Avalanches are naturally occurring physical processes that cause disturbance to mountain ecosystems of the Crown of the Continent. As avalanches rip down mountain slopes they knock down trees and scour soils in their path transferring nutrients from high mountain ridges and catchments to valley bottoms.
The chutes created by avalanches can act as fuel breaks for fires that move laterally across mountain slopes, creating a more diverse landscape as regeneration of new plants takes hold. The extensive edges of these successional mosaics provide a diverse set of habitats for wildlife. Grizzly bears in the Crown are often seen foraging in the lush regrowth of avalanche chutes from spring through fall.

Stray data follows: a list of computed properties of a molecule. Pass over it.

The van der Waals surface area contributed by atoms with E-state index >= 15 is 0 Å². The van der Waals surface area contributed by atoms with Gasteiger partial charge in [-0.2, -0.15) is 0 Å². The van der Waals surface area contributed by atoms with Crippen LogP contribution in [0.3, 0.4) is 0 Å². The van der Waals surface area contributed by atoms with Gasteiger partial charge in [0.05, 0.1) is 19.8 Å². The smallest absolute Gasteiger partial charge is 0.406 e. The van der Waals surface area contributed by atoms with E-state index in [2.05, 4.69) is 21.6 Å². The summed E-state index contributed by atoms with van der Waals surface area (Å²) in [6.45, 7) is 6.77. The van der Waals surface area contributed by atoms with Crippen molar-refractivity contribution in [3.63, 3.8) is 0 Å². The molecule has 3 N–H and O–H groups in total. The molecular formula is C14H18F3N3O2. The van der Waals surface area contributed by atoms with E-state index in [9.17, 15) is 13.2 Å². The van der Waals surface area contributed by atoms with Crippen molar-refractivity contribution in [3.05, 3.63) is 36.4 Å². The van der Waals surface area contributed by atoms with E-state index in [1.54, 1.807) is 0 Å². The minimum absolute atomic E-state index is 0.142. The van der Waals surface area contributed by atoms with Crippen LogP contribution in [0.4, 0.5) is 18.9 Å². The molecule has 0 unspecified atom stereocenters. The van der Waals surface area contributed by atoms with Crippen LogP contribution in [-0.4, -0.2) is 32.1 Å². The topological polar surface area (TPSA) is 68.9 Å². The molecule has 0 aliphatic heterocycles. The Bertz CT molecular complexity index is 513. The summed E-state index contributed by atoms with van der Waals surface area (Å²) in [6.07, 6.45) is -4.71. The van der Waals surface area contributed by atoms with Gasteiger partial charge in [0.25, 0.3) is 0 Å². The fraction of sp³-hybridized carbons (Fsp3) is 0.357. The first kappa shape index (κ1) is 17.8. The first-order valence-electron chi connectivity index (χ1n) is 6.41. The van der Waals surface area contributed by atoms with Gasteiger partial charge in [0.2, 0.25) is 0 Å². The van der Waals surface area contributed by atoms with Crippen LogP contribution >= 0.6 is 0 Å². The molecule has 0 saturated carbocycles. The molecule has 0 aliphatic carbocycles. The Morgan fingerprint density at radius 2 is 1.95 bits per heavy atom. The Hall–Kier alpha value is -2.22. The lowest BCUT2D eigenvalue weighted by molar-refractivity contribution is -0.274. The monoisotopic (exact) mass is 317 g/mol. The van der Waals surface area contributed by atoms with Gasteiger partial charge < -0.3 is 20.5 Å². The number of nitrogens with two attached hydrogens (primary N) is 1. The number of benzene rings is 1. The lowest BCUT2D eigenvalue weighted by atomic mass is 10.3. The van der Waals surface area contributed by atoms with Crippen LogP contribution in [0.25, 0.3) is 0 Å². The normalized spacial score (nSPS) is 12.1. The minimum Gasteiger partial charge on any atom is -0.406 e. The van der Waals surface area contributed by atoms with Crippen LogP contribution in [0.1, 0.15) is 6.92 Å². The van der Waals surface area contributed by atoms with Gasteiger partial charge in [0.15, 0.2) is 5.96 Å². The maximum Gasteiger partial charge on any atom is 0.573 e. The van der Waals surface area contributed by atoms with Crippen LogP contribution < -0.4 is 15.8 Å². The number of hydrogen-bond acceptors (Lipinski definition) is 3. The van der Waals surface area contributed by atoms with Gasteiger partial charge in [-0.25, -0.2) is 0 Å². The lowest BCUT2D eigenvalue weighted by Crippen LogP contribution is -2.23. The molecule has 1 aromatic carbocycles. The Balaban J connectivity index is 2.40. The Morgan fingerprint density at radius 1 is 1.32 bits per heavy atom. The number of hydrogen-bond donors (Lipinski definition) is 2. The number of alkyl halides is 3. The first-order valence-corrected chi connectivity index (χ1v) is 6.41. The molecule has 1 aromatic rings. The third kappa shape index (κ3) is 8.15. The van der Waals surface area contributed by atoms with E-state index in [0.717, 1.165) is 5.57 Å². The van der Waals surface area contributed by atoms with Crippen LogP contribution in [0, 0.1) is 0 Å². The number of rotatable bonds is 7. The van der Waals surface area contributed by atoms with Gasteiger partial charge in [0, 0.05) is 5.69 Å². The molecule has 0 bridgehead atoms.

Of course, avalanches can be destructive as well. For wildlife species, such as elk and bighorn sheep, that use avalanche chutes in winter, avalanches can be a major source of mortality. Some avalanche paths are a threat to buildings, infrastructure, and human activities. Avalanche forecasters monitor the snowpack over the course of winter to evaluate changes in precipitation, temperature, humidity, cloud cover, wind speed and direction, and underlying terrain to aid in predicting avalanche events.